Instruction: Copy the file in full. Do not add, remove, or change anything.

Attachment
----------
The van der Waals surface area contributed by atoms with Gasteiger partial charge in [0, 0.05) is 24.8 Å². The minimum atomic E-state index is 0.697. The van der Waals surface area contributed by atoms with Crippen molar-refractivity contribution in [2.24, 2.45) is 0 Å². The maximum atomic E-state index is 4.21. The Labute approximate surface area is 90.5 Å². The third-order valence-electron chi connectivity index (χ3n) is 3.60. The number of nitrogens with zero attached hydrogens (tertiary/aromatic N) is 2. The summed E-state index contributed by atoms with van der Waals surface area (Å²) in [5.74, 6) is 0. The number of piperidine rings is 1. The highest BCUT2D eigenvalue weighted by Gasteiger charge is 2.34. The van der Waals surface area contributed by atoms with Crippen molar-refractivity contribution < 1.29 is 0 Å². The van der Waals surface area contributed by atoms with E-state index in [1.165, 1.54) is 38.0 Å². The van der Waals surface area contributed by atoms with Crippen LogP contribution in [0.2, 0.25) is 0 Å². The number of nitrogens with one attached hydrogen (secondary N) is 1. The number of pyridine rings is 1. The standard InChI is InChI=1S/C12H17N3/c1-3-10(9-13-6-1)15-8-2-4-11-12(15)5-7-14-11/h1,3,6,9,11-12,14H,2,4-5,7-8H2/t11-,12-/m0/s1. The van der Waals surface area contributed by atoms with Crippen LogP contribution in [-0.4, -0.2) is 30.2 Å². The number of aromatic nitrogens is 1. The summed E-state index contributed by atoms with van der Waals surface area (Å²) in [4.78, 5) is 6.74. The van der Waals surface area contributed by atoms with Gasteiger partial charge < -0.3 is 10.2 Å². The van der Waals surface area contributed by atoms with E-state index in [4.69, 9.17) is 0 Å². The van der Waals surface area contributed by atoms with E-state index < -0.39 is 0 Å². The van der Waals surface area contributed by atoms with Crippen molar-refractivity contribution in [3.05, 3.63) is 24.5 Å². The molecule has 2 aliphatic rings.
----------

The van der Waals surface area contributed by atoms with Gasteiger partial charge in [0, 0.05) is 24.8 Å². The minimum atomic E-state index is 0.697. The van der Waals surface area contributed by atoms with Crippen molar-refractivity contribution in [2.24, 2.45) is 0 Å². The maximum atomic E-state index is 4.21. The Labute approximate surface area is 90.5 Å². The third-order valence-electron chi connectivity index (χ3n) is 3.60. The number of nitrogens with zero attached hydrogens (tertiary/aromatic N) is 2. The summed E-state index contributed by atoms with van der Waals surface area (Å²) in [5.74, 6) is 0. The number of piperidine rings is 1. The highest BCUT2D eigenvalue weighted by Gasteiger charge is 2.34. The van der Waals surface area contributed by atoms with Crippen molar-refractivity contribution < 1.29 is 0 Å². The van der Waals surface area contributed by atoms with E-state index in [1.165, 1.54) is 38.0 Å². The van der Waals surface area contributed by atoms with Crippen LogP contribution in [0.2, 0.25) is 0 Å². The number of nitrogens with one attached hydrogen (secondary N) is 1. The number of pyridine rings is 1. The standard InChI is InChI=1S/C12H17N3/c1-3-10(9-13-6-1)15-8-2-4-11-12(15)5-7-14-11/h1,3,6,9,11-12,14H,2,4-5,7-8H2/t11-,12-/m0/s1. The van der Waals surface area contributed by atoms with Crippen LogP contribution in [-0.4, -0.2) is 30.2 Å². The number of aromatic nitrogens is 1. The summed E-state index contributed by atoms with van der Waals surface area (Å²) in [4.78, 5) is 6.74. The van der Waals surface area contributed by atoms with Gasteiger partial charge < -0.3 is 10.2 Å². The van der Waals surface area contributed by atoms with E-state index in [4.69, 9.17) is 0 Å². The van der Waals surface area contributed by atoms with E-state index < -0.39 is 0 Å². The van der Waals surface area contributed by atoms with Crippen molar-refractivity contribution in [3.05, 3.63) is 24.5 Å². The molecule has 2 aliphatic rings.